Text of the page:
Rabbi Yaakov Haber
Beit HaMikdash: Built by Whom?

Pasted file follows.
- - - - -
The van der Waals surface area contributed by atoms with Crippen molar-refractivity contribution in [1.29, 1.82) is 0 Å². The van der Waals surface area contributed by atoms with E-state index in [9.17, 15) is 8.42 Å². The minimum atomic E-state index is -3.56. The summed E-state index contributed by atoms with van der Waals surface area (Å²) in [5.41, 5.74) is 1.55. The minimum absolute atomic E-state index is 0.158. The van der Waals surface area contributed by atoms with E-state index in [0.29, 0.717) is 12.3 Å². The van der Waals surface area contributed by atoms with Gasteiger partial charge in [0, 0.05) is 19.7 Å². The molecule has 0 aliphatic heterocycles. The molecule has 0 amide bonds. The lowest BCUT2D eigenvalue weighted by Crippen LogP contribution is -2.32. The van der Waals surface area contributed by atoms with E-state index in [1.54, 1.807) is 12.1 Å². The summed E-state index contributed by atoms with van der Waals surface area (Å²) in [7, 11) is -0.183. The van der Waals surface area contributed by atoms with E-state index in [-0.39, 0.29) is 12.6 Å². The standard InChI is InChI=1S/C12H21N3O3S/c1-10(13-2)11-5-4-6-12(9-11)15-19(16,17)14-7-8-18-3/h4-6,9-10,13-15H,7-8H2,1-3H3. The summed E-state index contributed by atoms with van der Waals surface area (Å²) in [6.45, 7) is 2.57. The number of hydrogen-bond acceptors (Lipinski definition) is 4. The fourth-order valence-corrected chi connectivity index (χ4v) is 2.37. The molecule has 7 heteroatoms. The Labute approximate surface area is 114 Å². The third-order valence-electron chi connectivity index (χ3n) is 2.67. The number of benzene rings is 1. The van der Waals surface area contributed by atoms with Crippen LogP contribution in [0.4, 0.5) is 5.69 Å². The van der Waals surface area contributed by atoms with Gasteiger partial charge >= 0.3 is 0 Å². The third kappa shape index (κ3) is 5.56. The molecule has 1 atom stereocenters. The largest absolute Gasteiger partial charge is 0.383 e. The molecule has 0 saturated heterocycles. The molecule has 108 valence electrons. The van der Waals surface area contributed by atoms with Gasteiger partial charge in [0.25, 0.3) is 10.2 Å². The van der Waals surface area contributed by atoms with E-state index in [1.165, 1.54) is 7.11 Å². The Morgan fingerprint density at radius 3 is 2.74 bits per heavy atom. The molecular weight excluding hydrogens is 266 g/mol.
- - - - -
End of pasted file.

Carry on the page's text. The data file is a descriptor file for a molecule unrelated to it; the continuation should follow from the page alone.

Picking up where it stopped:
"Et Shabtotai tishmoru u'mikdashi tira'u Ani Hashem" -- "You shall keep my Sabbaths and fear my Temple; I am G-d" (Kedoshim 19:30). Rashi, commenting on this passuk, quotes the Talmud (Y'vamot 6a) that the Beit HaMikdash may not be constructed on Shabbos (see Rashi at the beginning of Parshas VaYakhel where he records a similar d'rasha concerning the Mishkan). The same halacha applies to Yom Tov (see Sh'vuot 15b). Thematically, the prepatory activities to cause the Shechina to dwell among the B'nai Yisrael do not push aside the Shabbos, the testimony to the creation of the world. However, the 'Avoda (sacrificial order) in the Beit HaMikdash must be performed on Shabbos even if it involves violation of the laws of Shabbos. R. Meir Simcha HaKohein of Dvinsk, in his commentary, Meshech Chochma, (Parshas VaYakhel) explains that whereas Shabbos serves as a testament to G-d as Creator, Mikdash, as the place of hashra'at haShechina, and the 'Avoda offered in its walls serve as a visual sign of G-d as the Mashgiach al Hakol, the One who is constantly aware of and intervenes in the history of B'nei Yisrael and mankind in general. Since the second theme goes beyond the first, the 'Avoda is therefore doche (pushes aside) Shabbos. A major theological plank of Judaism, as evidenced by Y'tziat Mitzryaim -- the Exodus from Egypt -- and the subsequent Revelation at Har Sinai, is that G-d is constantly involved in the world which He created. This is in sharp contradistinction to the philosophy of Deism, held by many ancient as well as recent philosophers, that G-d created the world and then left it totally to mankind. The first principle of faith delineated by Rambam in his introduction to Perek Cheilek in Tractate Sanhedrin, is that Hashem is not only the Borai Olam (Creator) but also the Manhig (Overseer).